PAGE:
Deming stressed the need for continual improvement of the system of production and service in his 14 Points. He linked it to cost reductions, which lead to productivity improvements and the chain reaction caused by quality.
Deming promotes Walter Shewhart's plan-do-check-act cycle, often known as the "Deming cycle," for continual improvement of each element of the product realization process15 shown in Figure 1 (p. 67). QS-9000 and ISO TS 16949 detail the need for continual improvement that must extend to product characteristics.
Organizations are either growing or dying daily. To grow, organizations must be managed well and committed to improving faster than the competition.
Using the management system
For sustainability and growth, an organization should design and implement a management system based on the fundamentals of quality. To start, ISO 9001:2000 can provide a template that should be enhanced with other elements to drive efficiency and effectiveness.
With appropriate metrics, status can be known and improvements achieved, continually increasing customer satisfaction. As we have seen, the concepts and methods have been documented for decades. It is past the time for implementation. But as Deming stated, support of top management is not enough. Management must know what it must do, and these obligations cannot be delegated.16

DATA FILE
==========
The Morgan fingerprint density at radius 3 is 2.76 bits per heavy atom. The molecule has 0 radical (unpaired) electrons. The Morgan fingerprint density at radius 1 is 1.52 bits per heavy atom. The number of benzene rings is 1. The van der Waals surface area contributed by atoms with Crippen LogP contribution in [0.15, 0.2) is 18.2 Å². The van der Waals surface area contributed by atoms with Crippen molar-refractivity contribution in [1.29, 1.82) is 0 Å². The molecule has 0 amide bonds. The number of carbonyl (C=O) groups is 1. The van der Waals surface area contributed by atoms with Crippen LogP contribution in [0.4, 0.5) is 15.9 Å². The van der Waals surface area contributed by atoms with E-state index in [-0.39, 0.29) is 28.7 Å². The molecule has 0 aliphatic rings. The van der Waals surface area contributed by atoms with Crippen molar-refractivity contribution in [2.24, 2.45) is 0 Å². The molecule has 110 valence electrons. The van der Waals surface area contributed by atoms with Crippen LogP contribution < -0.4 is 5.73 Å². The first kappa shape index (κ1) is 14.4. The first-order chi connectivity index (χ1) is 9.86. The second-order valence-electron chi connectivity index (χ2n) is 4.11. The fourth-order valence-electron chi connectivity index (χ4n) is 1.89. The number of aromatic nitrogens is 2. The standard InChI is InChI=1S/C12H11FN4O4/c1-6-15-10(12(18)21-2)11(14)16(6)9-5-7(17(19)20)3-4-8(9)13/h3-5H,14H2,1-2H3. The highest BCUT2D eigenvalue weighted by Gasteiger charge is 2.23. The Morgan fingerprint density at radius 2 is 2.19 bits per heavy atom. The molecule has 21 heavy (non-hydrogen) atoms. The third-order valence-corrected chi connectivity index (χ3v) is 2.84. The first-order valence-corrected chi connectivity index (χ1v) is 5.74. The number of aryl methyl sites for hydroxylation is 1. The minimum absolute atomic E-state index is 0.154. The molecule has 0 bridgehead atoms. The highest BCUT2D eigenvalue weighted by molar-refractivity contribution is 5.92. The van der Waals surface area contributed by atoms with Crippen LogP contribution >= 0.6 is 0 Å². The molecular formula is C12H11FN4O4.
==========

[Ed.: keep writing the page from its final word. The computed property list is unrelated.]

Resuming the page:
1. Stanley Marash, Integrating Six Sigma Performance Excellence and ISO 9000:2000, SAE paper no. 2001-01-1113.
2. W. Edwards Deming, Out of the Crisis (Cambridge, MA: MIT Press, 1986), p. 3.
3. Ibid., pp. 5 and 174.
5. Ibid., clause 5.1a.
6. James P. Womack and Daniel T. Jones, Lean Thinking--Banish Waste and Create Wealth in Your Corporation (New York: Simon and Schuster, 1996), p. 16.
7. Deming, Out of the Crisis (see reference 2), p. 19.
8. Ibid., p. 49.
9. Ibid., p. 20.
11. Ibid., pp. 25-26.
12. Robert Slater, Jack Welch and the GE Way--Management Insights and Leadership Secrets of the Legendary CEO (New York: McGraw-Hill, 1999), pp. 27-29.
13. Deming, Out of the Crisis (see reference 2), pp. 52-53.
15. Deming, Out of the Crisis (see reference 2), p. 88.
16. Ibid, p. 21.
R. DAN REID is manager of advanced technology purchasing at GM Powertrain and co-author of the three editions of QS-9000, ISO Technical Specification 16949; the Chrysler, Ford, GM Advanced Product Quality Planning With Control Plan; the Chrysler, Ford, GM Production Part Approval Process Third Edition; and the Chrysler, Ford, GM Failure Modes and Effects Analysis manuals. He was also delegation leader of the International Automotive Task Force and has served on numerous International Organization for Standardization (known as ISO) committees, working groups and task groups, including the group developing the guidance document for health care organizations that is based on ISO 9004:2000.